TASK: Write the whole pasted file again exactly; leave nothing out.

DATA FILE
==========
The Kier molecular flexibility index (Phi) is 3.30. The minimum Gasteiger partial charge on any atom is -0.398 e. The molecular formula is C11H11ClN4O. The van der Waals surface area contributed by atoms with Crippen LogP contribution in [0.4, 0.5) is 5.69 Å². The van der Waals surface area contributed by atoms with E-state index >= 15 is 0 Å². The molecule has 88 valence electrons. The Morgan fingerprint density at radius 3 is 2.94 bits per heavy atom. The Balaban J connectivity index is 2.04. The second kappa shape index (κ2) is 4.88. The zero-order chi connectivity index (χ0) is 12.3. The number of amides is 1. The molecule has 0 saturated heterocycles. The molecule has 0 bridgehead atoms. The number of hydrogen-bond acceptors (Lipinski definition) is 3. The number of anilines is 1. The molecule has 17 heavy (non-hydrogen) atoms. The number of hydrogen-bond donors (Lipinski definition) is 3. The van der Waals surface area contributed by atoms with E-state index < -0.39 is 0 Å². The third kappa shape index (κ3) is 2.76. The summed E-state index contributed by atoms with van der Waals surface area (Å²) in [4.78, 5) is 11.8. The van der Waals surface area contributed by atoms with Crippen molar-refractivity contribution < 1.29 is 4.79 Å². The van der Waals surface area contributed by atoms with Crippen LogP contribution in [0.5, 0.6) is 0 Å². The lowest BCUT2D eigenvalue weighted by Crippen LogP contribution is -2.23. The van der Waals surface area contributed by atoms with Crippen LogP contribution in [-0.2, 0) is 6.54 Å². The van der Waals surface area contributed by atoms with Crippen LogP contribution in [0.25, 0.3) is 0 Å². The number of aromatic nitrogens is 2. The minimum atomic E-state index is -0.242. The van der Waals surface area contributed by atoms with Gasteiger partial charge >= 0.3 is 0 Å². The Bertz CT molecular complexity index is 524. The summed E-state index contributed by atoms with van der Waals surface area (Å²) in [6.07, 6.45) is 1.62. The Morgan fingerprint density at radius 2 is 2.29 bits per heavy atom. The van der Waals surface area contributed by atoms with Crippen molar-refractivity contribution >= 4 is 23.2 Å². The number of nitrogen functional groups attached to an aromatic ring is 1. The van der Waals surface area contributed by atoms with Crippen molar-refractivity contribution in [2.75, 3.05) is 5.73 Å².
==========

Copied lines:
The Kier molecular flexibility index (Phi) is 3.30. The minimum Gasteiger partial charge on any atom is -0.398 e. The molecular formula is C11H11ClN4O. The van der Waals surface area contributed by atoms with Crippen LogP contribution in [0.4, 0.5) is 5.69 Å². The van der Waals surface area contributed by atoms with E-state index >= 15 is 0 Å². The molecule has 88 valence electrons. The Morgan fingerprint density at radius 3 is 2.94 bits per heavy atom. The Balaban J connectivity index is 2.04. The second kappa shape index (κ2) is 4.88. The zero-order chi connectivity index (χ0) is 12.3. The number of amides is 1. The molecule has 0 saturated heterocycles. The molecule has 0 bridgehead atoms. The number of hydrogen-bond acceptors (Lipinski definition) is 3. The number of anilines is 1. The molecule has 17 heavy (non-hydrogen) atoms. The number of hydrogen-bond donors (Lipinski definition) is 3. The van der Waals surface area contributed by atoms with E-state index < -0.39 is 0 Å². The third kappa shape index (κ3) is 2.76. The summed E-state index contributed by atoms with van der Waals surface area (Å²) in [4.78, 5) is 11.8. The van der Waals surface area contributed by atoms with Crippen molar-refractivity contribution < 1.29 is 4.79 Å². The van der Waals surface area contributed by atoms with Crippen LogP contribution in [0.5, 0.6) is 0 Å². The lowest BCUT2D eigenvalue weighted by Crippen LogP contribution is -2.23. The van der Waals surface area contributed by atoms with Crippen LogP contribution in [-0.2, 0) is 6.54 Å². The van der Waals surface area contributed by atoms with Crippen LogP contribution in [0.25, 0.3) is 0 Å². The number of aromatic nitrogens is 2. The minimum atomic E-state index is -0.242. The van der Waals surface area contributed by atoms with Gasteiger partial charge >= 0.3 is 0 Å². The Bertz CT molecular complexity index is 524. The summed E-state index contributed by atoms with van der Waals surface area (Å²) in [6.07, 6.45) is 1.62. The Morgan fingerprint density at radius 2 is 2.29 bits per heavy atom. The van der Waals surface area contributed by atoms with Crippen molar-refractivity contribution >= 4 is 23.2 Å². The number of nitrogen functional groups attached to an aromatic ring is 1. The van der Waals surface area contributed by atoms with Crippen molar-refractivity contribution in [2.75, 3.05) is 5.73 Å².